MM: Laika’s films are progressive and mature in the themes tackle in their narratives. Children are not seen as fragile creatures, but as intelligent, nuanced individuals. The stories reflect relevant dilemmas. Why is this notion a core value in the way you and your team create animated films?
Travis Knight: When I think about how Laika began, everything changed for me when I became a father. Once you have kids, it completely upends your whole world. It changed the trajectory of my career. When I started to see the things that my kids were exposed to, the kind of entertainment that was geared to children and families, it was appalling. It was different than the kind of things I was exposed to growing up. As an artist and filmmaker, it was something I could actually do something about. I didn’t want to be any part of that. I wanted to make films that were thought-provoking, meaningful, things of beauty that offered an un-cynical, hopeful view of the world that explored issues that mattered.
It’s always been important for us to respect the audience’s intelligence, to not talk down to them. To not make little pop culture confections. I think Kubo is a meditation on loss, healing and forgiveness, but it’s also a big exciting samurai epic. It’s a lot of fun, but it has something meaningful to say underneath it all, which has always been an important part of what we do.
MM: One of the most striking elements in Kubo is the origami sequence. What technical complications did you face when attempting to transport an art form that exists on paper into this stop-motion animated world?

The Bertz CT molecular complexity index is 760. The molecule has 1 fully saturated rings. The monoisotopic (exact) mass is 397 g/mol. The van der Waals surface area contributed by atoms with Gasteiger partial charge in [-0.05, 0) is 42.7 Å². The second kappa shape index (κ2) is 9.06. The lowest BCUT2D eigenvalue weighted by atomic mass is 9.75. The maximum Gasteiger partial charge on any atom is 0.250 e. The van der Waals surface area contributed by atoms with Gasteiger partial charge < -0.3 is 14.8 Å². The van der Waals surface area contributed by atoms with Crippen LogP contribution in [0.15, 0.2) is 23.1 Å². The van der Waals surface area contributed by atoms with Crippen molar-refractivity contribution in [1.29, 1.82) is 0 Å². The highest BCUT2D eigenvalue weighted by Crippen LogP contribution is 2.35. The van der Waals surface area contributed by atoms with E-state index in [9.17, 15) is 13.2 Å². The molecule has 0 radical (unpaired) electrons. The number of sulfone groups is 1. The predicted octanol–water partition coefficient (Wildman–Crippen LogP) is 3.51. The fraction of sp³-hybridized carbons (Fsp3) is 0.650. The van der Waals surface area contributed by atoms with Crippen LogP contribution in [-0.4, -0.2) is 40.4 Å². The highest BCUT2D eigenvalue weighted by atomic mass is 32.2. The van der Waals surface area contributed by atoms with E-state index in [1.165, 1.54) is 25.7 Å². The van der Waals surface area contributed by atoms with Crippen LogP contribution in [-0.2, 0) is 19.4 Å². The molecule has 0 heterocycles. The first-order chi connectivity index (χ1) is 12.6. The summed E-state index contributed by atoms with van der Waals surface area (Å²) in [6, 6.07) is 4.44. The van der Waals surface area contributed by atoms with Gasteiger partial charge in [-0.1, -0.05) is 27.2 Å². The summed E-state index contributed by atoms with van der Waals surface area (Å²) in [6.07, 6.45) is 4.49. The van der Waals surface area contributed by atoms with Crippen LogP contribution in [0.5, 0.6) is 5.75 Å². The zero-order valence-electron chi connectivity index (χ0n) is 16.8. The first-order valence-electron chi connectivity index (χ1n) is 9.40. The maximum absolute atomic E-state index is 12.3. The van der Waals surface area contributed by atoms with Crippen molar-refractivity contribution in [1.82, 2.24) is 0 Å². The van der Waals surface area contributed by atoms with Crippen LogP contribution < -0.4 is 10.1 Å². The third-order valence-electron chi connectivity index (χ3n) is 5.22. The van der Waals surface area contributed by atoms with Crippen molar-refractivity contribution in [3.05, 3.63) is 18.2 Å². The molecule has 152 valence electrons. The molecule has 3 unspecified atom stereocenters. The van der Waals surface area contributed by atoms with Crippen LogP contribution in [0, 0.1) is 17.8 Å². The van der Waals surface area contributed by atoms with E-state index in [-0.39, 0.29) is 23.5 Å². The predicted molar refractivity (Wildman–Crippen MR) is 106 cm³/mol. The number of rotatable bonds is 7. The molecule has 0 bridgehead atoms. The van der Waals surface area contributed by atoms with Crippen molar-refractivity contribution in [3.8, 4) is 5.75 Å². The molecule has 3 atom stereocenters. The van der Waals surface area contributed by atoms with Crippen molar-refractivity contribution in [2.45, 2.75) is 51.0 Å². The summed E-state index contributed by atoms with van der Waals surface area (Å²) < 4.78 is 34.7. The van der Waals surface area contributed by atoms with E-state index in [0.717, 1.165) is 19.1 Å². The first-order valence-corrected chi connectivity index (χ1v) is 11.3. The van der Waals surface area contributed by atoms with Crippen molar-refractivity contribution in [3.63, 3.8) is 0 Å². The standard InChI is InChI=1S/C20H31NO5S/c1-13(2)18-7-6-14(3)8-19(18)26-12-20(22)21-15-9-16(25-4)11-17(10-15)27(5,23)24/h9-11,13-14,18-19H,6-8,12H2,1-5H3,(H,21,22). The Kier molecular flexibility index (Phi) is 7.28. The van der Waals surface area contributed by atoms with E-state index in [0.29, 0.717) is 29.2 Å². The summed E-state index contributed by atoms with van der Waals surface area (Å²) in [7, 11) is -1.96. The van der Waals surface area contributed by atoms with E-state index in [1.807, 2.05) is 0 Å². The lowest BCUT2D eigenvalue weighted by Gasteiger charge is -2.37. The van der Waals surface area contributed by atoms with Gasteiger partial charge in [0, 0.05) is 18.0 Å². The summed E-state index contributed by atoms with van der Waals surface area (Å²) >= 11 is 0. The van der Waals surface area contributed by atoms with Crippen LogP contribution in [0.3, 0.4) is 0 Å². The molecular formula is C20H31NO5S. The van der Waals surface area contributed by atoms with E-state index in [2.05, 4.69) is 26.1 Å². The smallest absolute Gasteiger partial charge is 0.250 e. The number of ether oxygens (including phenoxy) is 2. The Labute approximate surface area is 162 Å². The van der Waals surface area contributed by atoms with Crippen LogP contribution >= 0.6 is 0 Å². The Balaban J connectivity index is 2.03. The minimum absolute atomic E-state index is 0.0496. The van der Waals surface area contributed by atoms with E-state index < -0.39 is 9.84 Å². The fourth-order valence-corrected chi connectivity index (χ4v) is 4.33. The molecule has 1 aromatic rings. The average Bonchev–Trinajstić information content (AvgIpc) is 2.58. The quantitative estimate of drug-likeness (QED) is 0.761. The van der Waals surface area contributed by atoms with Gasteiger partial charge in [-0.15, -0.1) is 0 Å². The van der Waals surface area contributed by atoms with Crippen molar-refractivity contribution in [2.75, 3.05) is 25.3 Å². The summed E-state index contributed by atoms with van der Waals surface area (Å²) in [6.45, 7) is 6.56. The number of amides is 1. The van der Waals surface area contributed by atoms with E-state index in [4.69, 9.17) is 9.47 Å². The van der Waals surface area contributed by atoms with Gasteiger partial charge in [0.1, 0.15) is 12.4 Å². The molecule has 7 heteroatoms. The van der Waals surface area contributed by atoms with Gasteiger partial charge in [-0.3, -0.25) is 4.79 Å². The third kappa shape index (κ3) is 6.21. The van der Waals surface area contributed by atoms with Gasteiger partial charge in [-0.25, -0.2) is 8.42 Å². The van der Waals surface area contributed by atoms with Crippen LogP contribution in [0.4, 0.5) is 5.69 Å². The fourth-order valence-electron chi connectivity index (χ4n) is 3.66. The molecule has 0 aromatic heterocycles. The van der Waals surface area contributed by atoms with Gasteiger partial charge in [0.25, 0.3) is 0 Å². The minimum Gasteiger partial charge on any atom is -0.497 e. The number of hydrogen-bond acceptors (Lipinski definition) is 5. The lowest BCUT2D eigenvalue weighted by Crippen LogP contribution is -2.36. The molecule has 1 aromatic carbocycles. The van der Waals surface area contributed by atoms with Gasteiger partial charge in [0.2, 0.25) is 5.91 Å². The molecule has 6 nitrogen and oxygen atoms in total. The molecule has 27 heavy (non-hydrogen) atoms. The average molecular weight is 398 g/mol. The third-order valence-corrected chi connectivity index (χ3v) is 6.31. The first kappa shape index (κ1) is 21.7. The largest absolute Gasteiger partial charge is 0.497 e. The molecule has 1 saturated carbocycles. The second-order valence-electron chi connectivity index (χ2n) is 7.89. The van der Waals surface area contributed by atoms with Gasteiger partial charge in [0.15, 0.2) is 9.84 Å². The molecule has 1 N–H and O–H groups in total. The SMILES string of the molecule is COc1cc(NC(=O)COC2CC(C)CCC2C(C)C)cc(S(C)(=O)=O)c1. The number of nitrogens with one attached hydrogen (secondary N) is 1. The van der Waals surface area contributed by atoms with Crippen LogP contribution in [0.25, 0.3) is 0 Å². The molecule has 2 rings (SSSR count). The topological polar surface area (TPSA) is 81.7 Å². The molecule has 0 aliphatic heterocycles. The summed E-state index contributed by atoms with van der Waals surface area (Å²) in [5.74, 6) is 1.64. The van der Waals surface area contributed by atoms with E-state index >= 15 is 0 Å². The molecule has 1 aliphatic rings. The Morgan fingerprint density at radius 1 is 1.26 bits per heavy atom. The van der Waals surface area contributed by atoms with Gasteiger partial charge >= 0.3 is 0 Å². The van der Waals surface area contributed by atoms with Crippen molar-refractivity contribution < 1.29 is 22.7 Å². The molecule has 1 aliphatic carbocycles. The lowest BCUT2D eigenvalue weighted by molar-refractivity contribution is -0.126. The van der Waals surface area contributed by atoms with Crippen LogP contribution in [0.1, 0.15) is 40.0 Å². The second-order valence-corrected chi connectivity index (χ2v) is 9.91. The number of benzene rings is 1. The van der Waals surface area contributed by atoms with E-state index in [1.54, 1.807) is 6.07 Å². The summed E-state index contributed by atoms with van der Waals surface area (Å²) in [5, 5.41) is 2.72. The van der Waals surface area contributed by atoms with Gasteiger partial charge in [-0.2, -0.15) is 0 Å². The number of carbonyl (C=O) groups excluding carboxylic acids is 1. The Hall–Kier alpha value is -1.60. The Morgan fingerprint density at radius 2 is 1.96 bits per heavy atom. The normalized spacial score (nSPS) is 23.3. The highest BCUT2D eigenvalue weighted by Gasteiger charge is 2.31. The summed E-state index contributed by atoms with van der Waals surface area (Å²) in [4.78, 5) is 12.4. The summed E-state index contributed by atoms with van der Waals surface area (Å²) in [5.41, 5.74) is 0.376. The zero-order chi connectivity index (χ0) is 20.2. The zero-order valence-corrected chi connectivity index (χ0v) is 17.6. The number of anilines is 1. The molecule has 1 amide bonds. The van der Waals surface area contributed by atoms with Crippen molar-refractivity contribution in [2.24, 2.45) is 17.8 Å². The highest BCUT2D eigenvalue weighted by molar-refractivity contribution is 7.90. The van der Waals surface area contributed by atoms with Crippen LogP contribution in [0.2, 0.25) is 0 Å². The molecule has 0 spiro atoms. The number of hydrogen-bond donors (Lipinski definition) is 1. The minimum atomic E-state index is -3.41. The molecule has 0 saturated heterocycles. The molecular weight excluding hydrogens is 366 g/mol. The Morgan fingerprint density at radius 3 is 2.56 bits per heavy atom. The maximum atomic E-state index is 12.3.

Travis Knight: It was tricky, because we have a lot of different scales at work in the film. We have these massive monsters, our normal size puppets such as Kubo, which is about 9 and a half inches tall. We have the origami that he creates, for which we have the normal scale origami, which is about an inch tall, it’s really tiny pieces of paper. Then up close for some of the performance elements, you see these things transform and turn into little living action figures. Those are 700% scale, so those were really big so we could get the performances we needed out of them. Kubo is essentially an animator. He’s kind of like a feudal Japanese filmmaker, when you think about it. We wanted it to be evocative of when you’re a kid, and you’re playing with your action figures or your dolls.
The physical side of bringing that to life was very challenging. We had an animator, Kevin Perry; he’s a young guy, but had a real knack for figuring these things out. He had a very scientific mind and he was able to figure it out. we forced all of our artists who had to interact with the origami to take origami lessons. It takes years to become an origami master, so we were never going to be, but we needed to know enough about how it worked to stylize it. Kevin immersed himself in how origami is made, where you take one sheet of paper and through these beautiful geometric folds you can make something come to life.